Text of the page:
Connect and Respect
Thanks to our sending organization Youthfully Yours, having given us this remarkable opportunity in the first place, we, a group of six, gathering from all across Slovakia, ventured out on this unforgettable journey to the quaint and disarming Vatra Dornei, Romania, anxious to garner new experience, get to know peers from other countries (Spain, Romania, Greece, UK, Belgium), face the challenges with a brisk determination and, most importantly, learn how to pass on what we learnt so that at the end of the day, our taking part would have paid off and made a substantial positive impact on our surroundings. And that being said, we were far from disappointed on the way back. The project was organized by a UK-based org. United Youth for Educational Development in partnership with the hosting Do Great Things Ass. with the wonderful Catalina and Dumitru, whom we owe a lot for putting up with all our antics.
Some of us were already veteran youth-exangers, while others were only experienceless greenhorns and could not wrap our heads around what to expect. We only got to meet each other for the first time in the arrival lounge at the Cluj airport, but we immediately hit it off and the connection persisted throughout. It was funny to realize that despite one of the objectives being learning about other cultures, there was plenty we learnt about our own one too, each of us bringing something unique to the table.
Among memories we will surely cherish forever is the 4-hour night bus drive to Vatra Dornei, playing table tennis in snow, binge-eating on the delicious Romanian meals, going through the logistics, falling down the ice-clad spa stairs, karaoke nights, skiing, cultural nights and many more.
The theme of the project was Connect and Respect, areas, in which there is still room for improvement, where inclusion and anti-discrimination efforts are concerned like multicultural environment, religion, disability, etc. The activities and workshops were aimed at our abilities to discern what the problems were, find solutions and consequently also act on them. The focus was on what discrimination- and exclusion-related issues each of the countries involved was grappling with and how the approaches could be improved upon, and also on direct dismantlement of the intercultural stereotypes by interacting between each other be it outside the offical programme or by means of discussions, games, role-plays, artistic performances and other creative manifestations that each helped to deepen mutual respect, understanding and connection. We consider some of the best and most beneficial activities to have been TED talks, cultural depiction using theater, video and brochure making, open discussions and debating contests. It is to be noted that not only did we strengthen our soft skills like opinion expression, listening, cooperation, assertiveness,.... but we also got a chance to try out things that might have been alien to us before coming to the project like editing videos, working in graphic programmes, etc. What we found immensely stimulating was that in spite of Catalina and Dumitru being in charge of the schedule, we were essentially given free rein and could take initiative when it came to the particulars, which motivated us to actively participate in the programme-making.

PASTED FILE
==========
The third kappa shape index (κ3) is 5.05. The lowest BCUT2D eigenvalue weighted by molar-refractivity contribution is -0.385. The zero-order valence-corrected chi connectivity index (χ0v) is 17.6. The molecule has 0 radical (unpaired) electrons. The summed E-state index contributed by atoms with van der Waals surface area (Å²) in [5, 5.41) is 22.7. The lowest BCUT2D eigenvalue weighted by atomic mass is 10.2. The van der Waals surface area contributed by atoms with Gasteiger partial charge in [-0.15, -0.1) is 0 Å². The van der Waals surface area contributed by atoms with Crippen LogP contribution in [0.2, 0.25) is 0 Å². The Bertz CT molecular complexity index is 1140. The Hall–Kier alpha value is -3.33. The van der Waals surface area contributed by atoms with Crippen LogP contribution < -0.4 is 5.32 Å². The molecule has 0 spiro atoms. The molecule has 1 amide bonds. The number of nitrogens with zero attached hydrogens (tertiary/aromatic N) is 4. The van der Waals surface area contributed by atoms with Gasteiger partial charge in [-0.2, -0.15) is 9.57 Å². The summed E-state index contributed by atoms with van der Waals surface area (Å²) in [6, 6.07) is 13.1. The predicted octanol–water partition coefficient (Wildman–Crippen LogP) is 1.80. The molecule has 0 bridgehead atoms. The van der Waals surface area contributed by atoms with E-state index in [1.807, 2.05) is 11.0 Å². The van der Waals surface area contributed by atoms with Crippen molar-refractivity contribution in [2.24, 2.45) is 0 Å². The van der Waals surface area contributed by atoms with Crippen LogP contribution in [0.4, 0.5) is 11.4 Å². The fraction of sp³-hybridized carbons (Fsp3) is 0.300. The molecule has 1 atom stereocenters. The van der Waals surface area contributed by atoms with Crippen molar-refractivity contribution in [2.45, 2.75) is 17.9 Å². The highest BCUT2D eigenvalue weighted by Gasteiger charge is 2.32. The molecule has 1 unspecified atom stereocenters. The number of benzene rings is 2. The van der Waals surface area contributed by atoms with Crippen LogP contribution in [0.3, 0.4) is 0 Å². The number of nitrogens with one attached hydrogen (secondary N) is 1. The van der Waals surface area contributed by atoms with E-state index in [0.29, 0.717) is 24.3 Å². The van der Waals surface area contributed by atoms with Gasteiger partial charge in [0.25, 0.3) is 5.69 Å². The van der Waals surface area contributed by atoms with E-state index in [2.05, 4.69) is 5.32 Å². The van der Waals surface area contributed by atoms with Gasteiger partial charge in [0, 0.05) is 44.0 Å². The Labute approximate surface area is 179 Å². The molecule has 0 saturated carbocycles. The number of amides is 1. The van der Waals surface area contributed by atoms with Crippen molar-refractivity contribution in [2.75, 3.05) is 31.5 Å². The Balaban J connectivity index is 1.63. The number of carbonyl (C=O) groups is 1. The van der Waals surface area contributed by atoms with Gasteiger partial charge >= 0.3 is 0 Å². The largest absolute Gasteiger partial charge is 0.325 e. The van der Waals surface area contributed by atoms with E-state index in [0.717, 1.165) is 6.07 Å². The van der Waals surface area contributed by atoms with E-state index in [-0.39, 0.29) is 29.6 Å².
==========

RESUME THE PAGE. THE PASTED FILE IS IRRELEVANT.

Aside from finding out what a beautiful, rich and interesting country Romania is, which, incidentally, convinced us to visit it again on the earliest possible occasion, we learnt to value the opportunities our European community endows us with and found the inner urge to give something back, whether it is through volunteering, sharing our experiences and knowledge, enlightening our peers back home or look for still new projects of similar nature. We grow and learn not for purely self-serving purposes and not only for the sake of knowledge itself, but to put that gained experience to good use so that our world becomes more tolerant, more understanding, more welcoming and open to those that often feel and truly are alienated and forsaken. Now, more than ever, we must look to seek unity and solidarity above anything else.